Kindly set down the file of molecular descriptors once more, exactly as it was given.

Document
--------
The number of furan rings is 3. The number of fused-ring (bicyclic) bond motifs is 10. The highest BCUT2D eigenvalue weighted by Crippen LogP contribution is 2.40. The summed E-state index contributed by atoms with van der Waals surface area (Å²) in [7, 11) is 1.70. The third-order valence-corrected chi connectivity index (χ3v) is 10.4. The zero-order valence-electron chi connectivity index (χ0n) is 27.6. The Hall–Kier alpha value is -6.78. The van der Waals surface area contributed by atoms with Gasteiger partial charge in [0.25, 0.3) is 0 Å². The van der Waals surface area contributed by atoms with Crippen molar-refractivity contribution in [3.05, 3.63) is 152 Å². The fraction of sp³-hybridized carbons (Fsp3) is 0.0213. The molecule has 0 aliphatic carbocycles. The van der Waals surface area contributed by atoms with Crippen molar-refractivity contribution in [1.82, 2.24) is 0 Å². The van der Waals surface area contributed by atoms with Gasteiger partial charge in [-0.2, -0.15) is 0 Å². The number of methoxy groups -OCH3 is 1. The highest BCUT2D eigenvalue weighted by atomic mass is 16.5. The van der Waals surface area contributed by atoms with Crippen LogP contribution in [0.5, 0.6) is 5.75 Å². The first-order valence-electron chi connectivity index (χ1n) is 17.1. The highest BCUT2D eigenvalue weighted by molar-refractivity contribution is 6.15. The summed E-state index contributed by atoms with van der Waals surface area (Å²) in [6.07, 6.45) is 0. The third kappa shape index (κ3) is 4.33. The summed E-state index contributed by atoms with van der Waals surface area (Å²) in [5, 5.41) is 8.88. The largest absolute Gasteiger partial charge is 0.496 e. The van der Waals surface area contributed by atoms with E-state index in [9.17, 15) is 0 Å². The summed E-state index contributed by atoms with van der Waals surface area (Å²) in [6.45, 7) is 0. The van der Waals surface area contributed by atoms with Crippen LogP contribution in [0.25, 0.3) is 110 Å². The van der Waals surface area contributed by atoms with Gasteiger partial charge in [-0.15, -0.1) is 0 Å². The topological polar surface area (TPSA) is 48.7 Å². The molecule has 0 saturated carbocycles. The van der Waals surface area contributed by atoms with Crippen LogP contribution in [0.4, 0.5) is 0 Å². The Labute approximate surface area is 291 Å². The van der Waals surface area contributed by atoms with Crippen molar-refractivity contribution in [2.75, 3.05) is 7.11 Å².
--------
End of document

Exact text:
The number of furan rings is 3. The number of fused-ring (bicyclic) bond motifs is 10. The highest BCUT2D eigenvalue weighted by Crippen LogP contribution is 2.40. The summed E-state index contributed by atoms with van der Waals surface area (Å²) in [7, 11) is 1.70. The third-order valence-corrected chi connectivity index (χ3v) is 10.4. The zero-order valence-electron chi connectivity index (χ0n) is 27.6. The Hall–Kier alpha value is -6.78. The van der Waals surface area contributed by atoms with Gasteiger partial charge in [0.25, 0.3) is 0 Å². The van der Waals surface area contributed by atoms with Crippen molar-refractivity contribution in [3.05, 3.63) is 152 Å². The fraction of sp³-hybridized carbons (Fsp3) is 0.0213. The molecule has 0 aliphatic carbocycles. The van der Waals surface area contributed by atoms with Crippen molar-refractivity contribution in [1.82, 2.24) is 0 Å². The van der Waals surface area contributed by atoms with Gasteiger partial charge in [-0.2, -0.15) is 0 Å². The number of methoxy groups -OCH3 is 1. The highest BCUT2D eigenvalue weighted by atomic mass is 16.5. The van der Waals surface area contributed by atoms with Crippen LogP contribution in [0.5, 0.6) is 5.75 Å². The first-order valence-electron chi connectivity index (χ1n) is 17.1. The highest BCUT2D eigenvalue weighted by molar-refractivity contribution is 6.15. The summed E-state index contributed by atoms with van der Waals surface area (Å²) in [6.07, 6.45) is 0. The third kappa shape index (κ3) is 4.33. The summed E-state index contributed by atoms with van der Waals surface area (Å²) in [5, 5.41) is 8.88. The largest absolute Gasteiger partial charge is 0.496 e. The van der Waals surface area contributed by atoms with E-state index in [9.17, 15) is 0 Å². The summed E-state index contributed by atoms with van der Waals surface area (Å²) in [6.45, 7) is 0. The van der Waals surface area contributed by atoms with Crippen LogP contribution in [0.25, 0.3) is 110 Å². The van der Waals surface area contributed by atoms with Gasteiger partial charge in [-0.15, -0.1) is 0 Å². The topological polar surface area (TPSA) is 48.7 Å². The molecule has 0 saturated carbocycles. The van der Waals surface area contributed by atoms with Crippen LogP contribution in [0.4, 0.5) is 0 Å². The Labute approximate surface area is 291 Å². The van der Waals surface area contributed by atoms with Crippen molar-refractivity contribution in [2.75, 3.05) is 7.11 Å².